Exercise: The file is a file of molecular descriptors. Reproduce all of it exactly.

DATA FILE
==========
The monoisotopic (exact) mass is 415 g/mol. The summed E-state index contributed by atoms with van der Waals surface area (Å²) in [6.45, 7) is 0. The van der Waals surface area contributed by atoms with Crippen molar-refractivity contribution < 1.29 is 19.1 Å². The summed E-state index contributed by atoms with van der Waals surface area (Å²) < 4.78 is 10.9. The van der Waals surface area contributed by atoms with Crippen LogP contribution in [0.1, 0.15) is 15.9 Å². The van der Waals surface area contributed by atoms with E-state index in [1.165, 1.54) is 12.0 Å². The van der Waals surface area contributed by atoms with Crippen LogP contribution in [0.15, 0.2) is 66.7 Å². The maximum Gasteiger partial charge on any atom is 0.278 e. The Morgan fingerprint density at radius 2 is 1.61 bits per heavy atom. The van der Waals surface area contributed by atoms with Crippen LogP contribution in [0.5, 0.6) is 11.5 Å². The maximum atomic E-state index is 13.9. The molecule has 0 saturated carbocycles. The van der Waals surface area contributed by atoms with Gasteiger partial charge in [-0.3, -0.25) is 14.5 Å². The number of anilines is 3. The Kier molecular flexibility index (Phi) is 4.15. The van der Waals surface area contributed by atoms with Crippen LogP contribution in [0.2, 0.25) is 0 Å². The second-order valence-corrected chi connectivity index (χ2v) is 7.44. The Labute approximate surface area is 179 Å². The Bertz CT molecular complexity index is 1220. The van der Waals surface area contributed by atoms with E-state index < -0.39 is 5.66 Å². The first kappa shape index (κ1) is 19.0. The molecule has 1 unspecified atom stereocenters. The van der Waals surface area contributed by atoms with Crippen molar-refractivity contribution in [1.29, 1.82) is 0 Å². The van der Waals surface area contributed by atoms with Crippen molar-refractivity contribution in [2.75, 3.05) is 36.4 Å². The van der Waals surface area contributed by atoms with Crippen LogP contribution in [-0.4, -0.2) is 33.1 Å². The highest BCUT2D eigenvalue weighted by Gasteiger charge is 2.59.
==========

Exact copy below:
The monoisotopic (exact) mass is 415 g/mol. The summed E-state index contributed by atoms with van der Waals surface area (Å²) in [6.45, 7) is 0. The van der Waals surface area contributed by atoms with Crippen molar-refractivity contribution < 1.29 is 19.1 Å². The summed E-state index contributed by atoms with van der Waals surface area (Å²) < 4.78 is 10.9. The van der Waals surface area contributed by atoms with Crippen LogP contribution in [0.1, 0.15) is 15.9 Å². The van der Waals surface area contributed by atoms with E-state index in [1.165, 1.54) is 12.0 Å². The van der Waals surface area contributed by atoms with Crippen LogP contribution in [0.15, 0.2) is 66.7 Å². The maximum Gasteiger partial charge on any atom is 0.278 e. The Morgan fingerprint density at radius 2 is 1.61 bits per heavy atom. The van der Waals surface area contributed by atoms with Crippen LogP contribution in [0.5, 0.6) is 11.5 Å². The maximum atomic E-state index is 13.9. The molecule has 0 saturated carbocycles. The van der Waals surface area contributed by atoms with Gasteiger partial charge in [-0.3, -0.25) is 14.5 Å². The number of anilines is 3. The Kier molecular flexibility index (Phi) is 4.15. The van der Waals surface area contributed by atoms with Crippen LogP contribution in [0.2, 0.25) is 0 Å². The second-order valence-corrected chi connectivity index (χ2v) is 7.44. The Labute approximate surface area is 179 Å². The Bertz CT molecular complexity index is 1220. The van der Waals surface area contributed by atoms with E-state index < -0.39 is 5.66 Å². The first kappa shape index (κ1) is 19.0. The molecule has 1 unspecified atom stereocenters. The van der Waals surface area contributed by atoms with Crippen molar-refractivity contribution in [1.29, 1.82) is 0 Å². The van der Waals surface area contributed by atoms with Crippen molar-refractivity contribution in [2.75, 3.05) is 36.4 Å². The van der Waals surface area contributed by atoms with Crippen LogP contribution in [-0.4, -0.2) is 33.1 Å². The highest BCUT2D eigenvalue weighted by Gasteiger charge is 2.59.